A few weeks ago, the other Summer Associates and I went to lunch with Michelle Weber. We all listened intently as Brian described his interest in space photography and Kayla confessed her love of horror films. This summer, one of my goals was to read more books. After mentioning a few books I recently

Law school teaches us how to analyze a case, what study habits work best, and how to prioritize time. However one thing my 1L year did not teach me is what to expect at a local government meeting or litigation hearing.

In the last week, I have attended a city commission meeting with the Bilzin Sumberg Land Use department and a hearing for the Litigation department. Both experiences highlighted the importance of over preparation and being able to adjust to changing circumstances.

We arrived to the City of Miami commission meeting nearly an hour ahead of time so we could set up and organize our materials. Although I have attended local government meetings before, I was unsure of what to expect. We did not know when our item would be heard or how long it would take. But while we waited, I was able to hear from dozens of community members as they spoke about the issues that mattered to them. Then when our item came up, the team had to be prepared to find any document or board that proved relevant all within the few minutes allotted to speak. Prior to learning about the Land Use department, I was not aware that an area of law like this even existed. In just a few weeks, I have learned about procurement and how lawyers practicing in this area often attend meetings like these as another form of advocating for their clients.

The importance of preparation proved instrumental at the civil court hearing I attended as well. This was my first time at the Miami-Dade County Court House. When the case was called, Jake Greenberg allowed me to stand with him as he addressed the judge to really get the full effect. Although the hearing lasted no more than fifteen minutes, I was able to see how crucial it is to familiarize yourself with your case. Curveballs can come up and as a lawyer, you have to be prepared to answer questions and advocate for your client.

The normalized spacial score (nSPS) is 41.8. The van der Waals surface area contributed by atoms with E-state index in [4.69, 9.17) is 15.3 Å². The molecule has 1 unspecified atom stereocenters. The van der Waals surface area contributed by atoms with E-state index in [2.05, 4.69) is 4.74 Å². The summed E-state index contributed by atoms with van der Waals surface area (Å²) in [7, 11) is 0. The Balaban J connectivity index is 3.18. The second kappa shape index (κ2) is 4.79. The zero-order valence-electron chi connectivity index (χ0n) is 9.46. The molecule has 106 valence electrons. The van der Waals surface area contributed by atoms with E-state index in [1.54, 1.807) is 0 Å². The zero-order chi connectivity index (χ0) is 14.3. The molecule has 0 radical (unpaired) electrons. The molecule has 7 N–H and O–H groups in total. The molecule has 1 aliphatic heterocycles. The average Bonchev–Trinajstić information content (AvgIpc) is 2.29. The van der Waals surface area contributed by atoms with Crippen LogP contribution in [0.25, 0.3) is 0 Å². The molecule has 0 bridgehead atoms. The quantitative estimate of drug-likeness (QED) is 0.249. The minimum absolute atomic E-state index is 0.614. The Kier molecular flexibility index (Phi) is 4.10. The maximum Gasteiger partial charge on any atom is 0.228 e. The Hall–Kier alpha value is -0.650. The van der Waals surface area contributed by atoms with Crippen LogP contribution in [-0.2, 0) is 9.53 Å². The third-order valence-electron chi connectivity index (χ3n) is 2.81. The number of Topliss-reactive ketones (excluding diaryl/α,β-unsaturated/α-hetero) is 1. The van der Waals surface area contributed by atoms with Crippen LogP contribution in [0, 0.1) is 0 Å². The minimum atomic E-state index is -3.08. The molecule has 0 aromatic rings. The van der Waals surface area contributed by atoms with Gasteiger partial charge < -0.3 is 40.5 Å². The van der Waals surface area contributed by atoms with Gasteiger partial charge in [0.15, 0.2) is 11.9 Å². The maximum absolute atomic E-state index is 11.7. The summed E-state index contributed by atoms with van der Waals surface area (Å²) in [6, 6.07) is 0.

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They were not kidding when they said our lunch plans will fill up quickly this summer! I have had the opportunity to get to know so many wonderful people during the lunch hour (while also exploring the great cuisine Brickell has to offer). One of the first invitations I received was for a “Ladies Lunch” and I became very curious as to what exactly this was. I soon learned that every so often the women at the firm go out as a group for lunch and that this has become a sort of tradition.

Although there has been an increased emphasis on diversity and inclusion within the legal field, the area is still one of the least diverse professions. Women make up roughly 38% of the legal profession overall; however, that statistic drops for the higher level positions in private practice. There are several studies that highlight the benefits of diversity in the work place. Companies in the top quartile for gender diversity are 15% more likely to have financial returns above their respective national industry medians while those in the top quartile for racial and ethnic diversity are 35% more likely. In addition to these financial benefits, efforts to embrace diversity can attribute to greater retention and morale.


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While trying a real case in court won’t happen for at least a few years, Benjamin, Devin, and I had the opportunity to visit the Miami-Dade County Courthouse on our first tag-along of the summer! Of counsel at the firm, Michael E. Strauch, was gracious enough to invite us on his trip to the

Building Relationships (2)We are reaching the midpoint of our summer program here at Bilzin Sumberg and each day continues to present new learning and networking opportunities! Building relationships is essential to fostering a strong workplace environment, and everyone here does a phenomenal job of ensuring that we summer associates are a part of the team!

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